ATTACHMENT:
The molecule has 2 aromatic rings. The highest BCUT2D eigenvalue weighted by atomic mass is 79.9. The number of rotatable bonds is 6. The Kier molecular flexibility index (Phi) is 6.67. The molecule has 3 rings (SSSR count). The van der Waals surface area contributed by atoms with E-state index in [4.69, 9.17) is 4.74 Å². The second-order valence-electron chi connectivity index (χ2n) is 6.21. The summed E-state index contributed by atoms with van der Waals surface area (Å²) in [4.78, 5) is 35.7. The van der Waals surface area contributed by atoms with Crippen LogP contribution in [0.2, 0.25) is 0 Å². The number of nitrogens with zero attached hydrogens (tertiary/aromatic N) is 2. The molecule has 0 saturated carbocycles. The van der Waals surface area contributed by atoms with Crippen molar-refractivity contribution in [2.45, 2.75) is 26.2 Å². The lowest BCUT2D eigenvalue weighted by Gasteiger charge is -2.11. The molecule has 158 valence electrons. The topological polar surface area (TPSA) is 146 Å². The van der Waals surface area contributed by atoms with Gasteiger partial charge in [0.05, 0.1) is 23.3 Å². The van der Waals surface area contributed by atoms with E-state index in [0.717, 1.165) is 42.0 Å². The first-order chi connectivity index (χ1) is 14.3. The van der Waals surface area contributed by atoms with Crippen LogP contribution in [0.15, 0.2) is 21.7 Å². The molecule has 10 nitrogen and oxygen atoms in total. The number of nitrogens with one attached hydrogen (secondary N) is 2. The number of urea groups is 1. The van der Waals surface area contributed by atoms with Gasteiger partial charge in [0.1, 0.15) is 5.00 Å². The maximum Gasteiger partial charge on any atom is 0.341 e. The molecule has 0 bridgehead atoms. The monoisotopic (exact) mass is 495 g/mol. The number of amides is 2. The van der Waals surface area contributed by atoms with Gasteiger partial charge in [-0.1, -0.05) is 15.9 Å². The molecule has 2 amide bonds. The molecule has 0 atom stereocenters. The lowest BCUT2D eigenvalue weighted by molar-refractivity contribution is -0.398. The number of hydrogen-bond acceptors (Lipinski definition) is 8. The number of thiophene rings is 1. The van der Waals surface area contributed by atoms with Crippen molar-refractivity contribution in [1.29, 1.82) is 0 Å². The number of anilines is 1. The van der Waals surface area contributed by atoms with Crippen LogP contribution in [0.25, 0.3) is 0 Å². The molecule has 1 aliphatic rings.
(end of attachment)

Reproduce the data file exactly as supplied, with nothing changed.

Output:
The molecule has 2 aromatic rings. The highest BCUT2D eigenvalue weighted by atomic mass is 79.9. The number of rotatable bonds is 6. The Kier molecular flexibility index (Phi) is 6.67. The molecule has 3 rings (SSSR count). The van der Waals surface area contributed by atoms with E-state index in [4.69, 9.17) is 4.74 Å². The second-order valence-electron chi connectivity index (χ2n) is 6.21. The summed E-state index contributed by atoms with van der Waals surface area (Å²) in [4.78, 5) is 35.7. The van der Waals surface area contributed by atoms with Crippen LogP contribution in [0.2, 0.25) is 0 Å². The number of nitrogens with zero attached hydrogens (tertiary/aromatic N) is 2. The molecule has 0 saturated carbocycles. The van der Waals surface area contributed by atoms with Crippen molar-refractivity contribution in [2.45, 2.75) is 26.2 Å². The lowest BCUT2D eigenvalue weighted by Gasteiger charge is -2.11. The molecule has 158 valence electrons. The topological polar surface area (TPSA) is 146 Å². The van der Waals surface area contributed by atoms with Gasteiger partial charge in [0.05, 0.1) is 23.3 Å². The van der Waals surface area contributed by atoms with E-state index in [0.717, 1.165) is 42.0 Å². The first-order chi connectivity index (χ1) is 14.3. The van der Waals surface area contributed by atoms with Crippen LogP contribution in [0.15, 0.2) is 21.7 Å². The molecule has 10 nitrogen and oxygen atoms in total. The number of nitrogens with one attached hydrogen (secondary N) is 2. The number of urea groups is 1. The van der Waals surface area contributed by atoms with Gasteiger partial charge in [0.1, 0.15) is 5.00 Å². The maximum Gasteiger partial charge on any atom is 0.341 e. The molecule has 0 bridgehead atoms. The monoisotopic (exact) mass is 495 g/mol. The number of amides is 2. The van der Waals surface area contributed by atoms with Gasteiger partial charge in [-0.1, -0.05) is 15.9 Å². The molecule has 2 amide bonds. The molecule has 0 atom stereocenters. The lowest BCUT2D eigenvalue weighted by molar-refractivity contribution is -0.398. The number of hydrogen-bond acceptors (Lipinski definition) is 8. The number of thiophene rings is 1. The van der Waals surface area contributed by atoms with Crippen molar-refractivity contribution in [1.29, 1.82) is 0 Å². The number of anilines is 1. The van der Waals surface area contributed by atoms with Crippen LogP contribution in [0.25, 0.3) is 0 Å². The molecule has 1 aliphatic rings.